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Films | Flexibles | Bags

Films | Flexibles | Bags Plastics b.V. since 2005. The most important factor for Oerlemans Plastics in choosing the FKuR PLA mulch film was, among others, the unproblematic production of the film on conventional extruders, such as those used in the production of LDPE films. Before they went ahead with industrial production, the use of the Bio-Flex ® mulch film was successfully tested on a variety of crops by different research institutes and testing stations. Since 2005 Oerlemans Plastics‘ biodegradable PLA mulch films have been tested all over the world on a wide range of crops in various climate zones. The crop yields attained with this biofilm are comparable to conventional PE mulch films. Laying out the PLA mulch films can be done with the usual laying machines and is no more difficult than conventional biofilms. A big advantage over other biofilms, e.g. starch-based films, is its significantly slower decomposition and its resistance to fluctuating climatic conditions. Another advantage of bio mulch films in agriculture, is that the films can simply be ploughed into the soil after harvest, where they continue to degrade. The application of Bio-Flex mulch films reduces the amount of work required and lowers the costs of film disposal. The granules and the film are completely biodegradable in accordance with EN 13432. In addition, they are certified in accordance with DIN Certco, OK Compost, NFU 52001 und Ecocert. As mentioned above, the most important reason for the application of mulch film is weed suppression as a function of light absorption in the UV and visible (VIS) ranges. In addition, there is strong heat absorption (from the near infrared range NIR) because of the added carbon black. This means that the mulch film heats itself up and passes the absorbed heat on to its immediate environment. The second generation of mulch films represents the transition from LDPEbased film to films made of biodegradable plastics. Black carbon is still being used as pigment here. The focus is on sustainability through the guaranteed biodegradability in industrial composting. Heat absorption out in the open air really puts biodegradable mulch film to a hard test in terms of longevity and functionality. The idea of prolonging longevity by adding additives or aggregates would be in contradiction to the original goal of sustainability. Figure 2: Image of a standard mulch film colored with carbon black (1) as compared with an IRT-colored GRAFE mulch film (2 and 3). (Thanks to the friendly support of RKW). It was only a matter of time before studies began on colored, infrared transparent (IRT), biodegradable plastic mulch. The idea is to suppress weed growth through the complete absorption of lightwaves from the UV and the visible (VIS) ranges. However, the highest possible amount of energy from the near infrared (NIR) should be allowed to pass through. Figure 1 provides an overview of the UV-VIS-NIR spectra in transmission mode with dark colored mulch films (50 µm) made of various biodegradable plastics. It shows the continuous absorption from 200 nm to 750 nm and the increased transmission in the NIR range of values from 70% to 80%. It is obvious that this effect cannot be achieved with carbon black and this presents some disadvantages: The percentage of colorants used in thin films must be higher and this automatically increases the costs for raw materials. The color formulations that have been developed are based on the simple color mixture theory, which says that it is possible to create black (dark) colors by mixing a combination of pigments. Figure 2 shows the behavior of films that have been colored with black carbon against those that have been colored with IRT mixtures. The thermal imaging camera shows clearly the temperature differences under an infrared lamp. The advantages of using infrared transparent colors in mulch films can be summarized as follows: 20 bioplastics MAGAZINE [06/13] Vol. 8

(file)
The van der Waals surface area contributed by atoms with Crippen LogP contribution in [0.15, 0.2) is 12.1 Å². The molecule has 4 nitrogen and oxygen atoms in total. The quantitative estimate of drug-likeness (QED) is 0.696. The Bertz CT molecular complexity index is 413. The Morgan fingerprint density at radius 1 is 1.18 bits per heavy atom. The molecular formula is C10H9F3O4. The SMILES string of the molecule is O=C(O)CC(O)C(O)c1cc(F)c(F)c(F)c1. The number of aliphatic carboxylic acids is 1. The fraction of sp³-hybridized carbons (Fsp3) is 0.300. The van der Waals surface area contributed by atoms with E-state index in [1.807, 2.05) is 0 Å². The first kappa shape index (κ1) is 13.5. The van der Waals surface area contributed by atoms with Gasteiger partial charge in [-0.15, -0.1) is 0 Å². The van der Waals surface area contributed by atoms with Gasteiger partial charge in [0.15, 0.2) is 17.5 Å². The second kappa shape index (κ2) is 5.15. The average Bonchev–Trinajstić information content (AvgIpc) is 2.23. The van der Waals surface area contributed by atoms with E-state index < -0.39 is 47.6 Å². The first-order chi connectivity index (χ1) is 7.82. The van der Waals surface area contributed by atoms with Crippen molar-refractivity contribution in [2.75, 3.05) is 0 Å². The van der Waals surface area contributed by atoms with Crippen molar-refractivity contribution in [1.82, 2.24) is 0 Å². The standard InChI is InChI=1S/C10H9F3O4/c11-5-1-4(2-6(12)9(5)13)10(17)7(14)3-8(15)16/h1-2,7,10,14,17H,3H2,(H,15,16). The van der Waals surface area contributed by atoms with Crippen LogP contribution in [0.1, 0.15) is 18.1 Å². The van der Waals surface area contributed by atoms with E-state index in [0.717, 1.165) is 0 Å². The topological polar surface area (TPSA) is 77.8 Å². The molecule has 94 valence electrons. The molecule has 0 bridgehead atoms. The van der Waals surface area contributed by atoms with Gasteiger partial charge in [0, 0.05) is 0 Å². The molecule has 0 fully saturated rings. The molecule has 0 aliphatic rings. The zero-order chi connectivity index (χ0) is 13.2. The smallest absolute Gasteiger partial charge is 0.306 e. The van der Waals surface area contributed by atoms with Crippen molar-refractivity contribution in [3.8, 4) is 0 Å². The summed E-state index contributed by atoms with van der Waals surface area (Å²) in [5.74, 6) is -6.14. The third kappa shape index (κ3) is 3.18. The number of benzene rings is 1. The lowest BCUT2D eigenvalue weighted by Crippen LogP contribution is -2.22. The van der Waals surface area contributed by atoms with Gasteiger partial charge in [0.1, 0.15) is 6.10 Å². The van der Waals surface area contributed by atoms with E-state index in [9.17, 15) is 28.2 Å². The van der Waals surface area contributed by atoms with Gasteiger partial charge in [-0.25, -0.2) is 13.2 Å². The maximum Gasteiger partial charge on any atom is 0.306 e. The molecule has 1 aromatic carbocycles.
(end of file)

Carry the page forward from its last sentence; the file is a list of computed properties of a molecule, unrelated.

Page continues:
From Science & Research High heat transmission This results in a higher soil / earth bank temperature Excellent conditions for plants that keep their roots in winter. No weeds or unwanted flora Reduced attacks from rodents and worms. Fruits, such as strawberries, are not damaged at contact points with overheated mulch film. No chemicals needed to suppress weeds and other vermin, enabling a change to organic farming. Earlier and increased yield. Improvement in crop quality – and amount. Based on these experiences, field tests were performed with tomatoes and cucumbers in 2012 with funds from the Thüringer Aufbaubank (Project Number 2010FE9048) at the Education and Research Institute for Horticulture Erfurt (LVG) The results are shown in the two figures below. Mulch films based on biodegradable plastics with IRT coloring were used in these field tests. LDPE-based standard black mulch films were compared to LDPE-based films with IRT coloring. The goal was to measure the effect of the films‘ biodegradability alone (PLA or cellulose) on the growth behavior of the crops. There are differences between the growth of the cucumbers and tomatoes. The data for the tomatoes show that in the early weeks all films independent of their composition display similar effects. In the later weeks, the PLA film with IRT coloring performs better than all the others. The differences, however, between the different film types are not significant. The field tests with the cucumbers, however, show differences from the beginning. The ranking of the yields from highest to lowest reads as follows: PLA + IRT, cellulose + IRT, LDPE + IRT and at the end the standard black mulch film can be found. Further tests (conducted by the Institute for Materials Research and Testing at the Bauhaus University Weimar MFPA) have confirmed the required minimum 90% biodegradability of the IRT-colored film in accordance with DIN EN ISO 14855-1. Ecotoxicity tests in accordance with DIN EN 13432 have also been successfully completed. On the basis of these tests, Bioflex F 1130 produced by FKuR has been selected as the most suitable material with a wide processing window and a high level of flexibility, independent of the machinery used. The combination with IRT color mixtures has resulted in a high-performance product representing the next generation of mulch film on today’s market. Figure 1: UV-VIS-NIR spectra of various biopolymeres in transmission mode %T Film Projects 2012 with Freeland tomato Marketable Harvest in weeks (kg) kg kg 80 70 60 50 40 30 20 10 0 200 300 400 500 600 700 800 900 1000 1100 1200 300 200 100 0 30 31 32 33 34 35 36 37 38 39 40 41 42 43 Film Project 2012 with cucumbers 700 600 500 400 300 200 Film PE LDPE MB FK (1) FK (2) Type PE LDPE UV 50 MB UV 50 FK (1) UV 50 FK (2) nm 11-07392.sp Film d = 0,05 mm 11-07392 CH-11-25522 11-07393.sp Film d = 0,05 mm 11-07393 CH-11-25523 11-07688.sp Film d = 0,05 mm 11-07688 CH-11-25524 Week Added Harvest (kg) 100 0 24 25 26 27 28 29 30 31 32 34 35 Week bioplastics MAGAZINE [06/13] Vol. 8 21